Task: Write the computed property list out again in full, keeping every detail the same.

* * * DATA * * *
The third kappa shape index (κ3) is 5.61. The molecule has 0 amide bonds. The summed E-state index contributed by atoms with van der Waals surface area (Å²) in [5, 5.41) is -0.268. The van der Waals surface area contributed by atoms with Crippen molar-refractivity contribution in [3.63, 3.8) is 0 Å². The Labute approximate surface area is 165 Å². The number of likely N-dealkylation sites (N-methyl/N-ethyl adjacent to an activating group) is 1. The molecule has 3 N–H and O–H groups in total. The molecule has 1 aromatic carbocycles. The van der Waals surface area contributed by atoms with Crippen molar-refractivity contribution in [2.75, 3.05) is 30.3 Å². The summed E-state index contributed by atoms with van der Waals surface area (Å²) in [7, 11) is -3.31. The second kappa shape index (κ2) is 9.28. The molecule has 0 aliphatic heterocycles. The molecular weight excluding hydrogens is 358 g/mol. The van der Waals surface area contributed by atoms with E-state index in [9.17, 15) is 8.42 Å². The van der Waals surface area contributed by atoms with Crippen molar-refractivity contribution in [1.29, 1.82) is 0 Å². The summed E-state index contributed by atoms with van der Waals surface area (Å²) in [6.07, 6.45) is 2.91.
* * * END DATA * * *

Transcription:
The third kappa shape index (κ3) is 5.61. The molecule has 0 amide bonds. The summed E-state index contributed by atoms with van der Waals surface area (Å²) in [5, 5.41) is -0.268. The van der Waals surface area contributed by atoms with Crippen molar-refractivity contribution in [3.63, 3.8) is 0 Å². The Labute approximate surface area is 165 Å². The number of likely N-dealkylation sites (N-methyl/N-ethyl adjacent to an activating group) is 1. The molecule has 3 N–H and O–H groups in total. The molecule has 1 aromatic carbocycles. The van der Waals surface area contributed by atoms with Crippen molar-refractivity contribution in [2.75, 3.05) is 30.3 Å². The summed E-state index contributed by atoms with van der Waals surface area (Å²) in [7, 11) is -3.31. The second kappa shape index (κ2) is 9.28. The molecule has 0 aliphatic heterocycles. The molecular weight excluding hydrogens is 358 g/mol. The van der Waals surface area contributed by atoms with E-state index in [9.17, 15) is 8.42 Å². The van der Waals surface area contributed by atoms with Crippen molar-refractivity contribution in [1.29, 1.82) is 0 Å². The summed E-state index contributed by atoms with van der Waals surface area (Å²) in [6.07, 6.45) is 2.91.